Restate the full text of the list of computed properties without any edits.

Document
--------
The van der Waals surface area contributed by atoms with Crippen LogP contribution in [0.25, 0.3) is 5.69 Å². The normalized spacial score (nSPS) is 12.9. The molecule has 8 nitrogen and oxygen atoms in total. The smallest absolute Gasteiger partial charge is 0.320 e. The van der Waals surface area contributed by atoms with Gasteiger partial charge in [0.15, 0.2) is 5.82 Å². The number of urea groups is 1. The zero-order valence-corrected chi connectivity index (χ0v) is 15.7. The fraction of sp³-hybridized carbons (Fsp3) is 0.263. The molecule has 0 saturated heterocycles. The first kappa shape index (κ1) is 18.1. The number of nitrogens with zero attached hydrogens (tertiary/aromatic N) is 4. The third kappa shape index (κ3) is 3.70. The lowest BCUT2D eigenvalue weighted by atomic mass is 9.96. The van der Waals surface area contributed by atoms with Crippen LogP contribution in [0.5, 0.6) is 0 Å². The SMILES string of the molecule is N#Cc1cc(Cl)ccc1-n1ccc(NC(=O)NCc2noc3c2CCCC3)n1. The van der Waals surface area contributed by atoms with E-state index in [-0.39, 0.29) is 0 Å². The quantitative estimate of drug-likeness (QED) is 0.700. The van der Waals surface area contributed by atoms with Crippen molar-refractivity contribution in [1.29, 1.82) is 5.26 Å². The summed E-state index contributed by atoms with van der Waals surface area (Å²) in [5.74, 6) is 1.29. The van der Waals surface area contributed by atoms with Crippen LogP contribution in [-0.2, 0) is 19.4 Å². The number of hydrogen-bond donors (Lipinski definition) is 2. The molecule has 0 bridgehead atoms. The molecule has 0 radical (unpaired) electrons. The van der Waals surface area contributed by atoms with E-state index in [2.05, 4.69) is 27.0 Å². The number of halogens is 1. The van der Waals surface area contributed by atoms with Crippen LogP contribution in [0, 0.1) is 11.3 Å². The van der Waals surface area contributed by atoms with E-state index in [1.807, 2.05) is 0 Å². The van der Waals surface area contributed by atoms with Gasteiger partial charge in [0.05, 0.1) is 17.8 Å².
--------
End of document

The van der Waals surface area contributed by atoms with Crippen LogP contribution in [0.25, 0.3) is 5.69 Å². The normalized spacial score (nSPS) is 12.9. The molecule has 8 nitrogen and oxygen atoms in total. The smallest absolute Gasteiger partial charge is 0.320 e. The van der Waals surface area contributed by atoms with Gasteiger partial charge in [0.15, 0.2) is 5.82 Å². The number of urea groups is 1. The zero-order valence-corrected chi connectivity index (χ0v) is 15.7. The fraction of sp³-hybridized carbons (Fsp3) is 0.263. The molecule has 0 saturated heterocycles. The first kappa shape index (κ1) is 18.1. The number of nitrogens with zero attached hydrogens (tertiary/aromatic N) is 4. The third kappa shape index (κ3) is 3.70. The lowest BCUT2D eigenvalue weighted by atomic mass is 9.96. The van der Waals surface area contributed by atoms with Crippen LogP contribution in [0.5, 0.6) is 0 Å². The SMILES string of the molecule is N#Cc1cc(Cl)ccc1-n1ccc(NC(=O)NCc2noc3c2CCCC3)n1. The van der Waals surface area contributed by atoms with E-state index in [-0.39, 0.29) is 0 Å². The quantitative estimate of drug-likeness (QED) is 0.700. The van der Waals surface area contributed by atoms with Crippen molar-refractivity contribution in [1.29, 1.82) is 5.26 Å². The summed E-state index contributed by atoms with van der Waals surface area (Å²) in [5.74, 6) is 1.29. The van der Waals surface area contributed by atoms with Crippen LogP contribution in [-0.2, 0) is 19.4 Å². The number of hydrogen-bond donors (Lipinski definition) is 2. The molecule has 0 bridgehead atoms. The molecule has 0 radical (unpaired) electrons. The van der Waals surface area contributed by atoms with E-state index in [2.05, 4.69) is 27.0 Å². The number of halogens is 1. The van der Waals surface area contributed by atoms with Crippen LogP contribution in [0, 0.1) is 11.3 Å². The van der Waals surface area contributed by atoms with E-state index in [1.807, 2.05) is 0 Å². The van der Waals surface area contributed by atoms with Gasteiger partial charge in [0.05, 0.1) is 17.8 Å².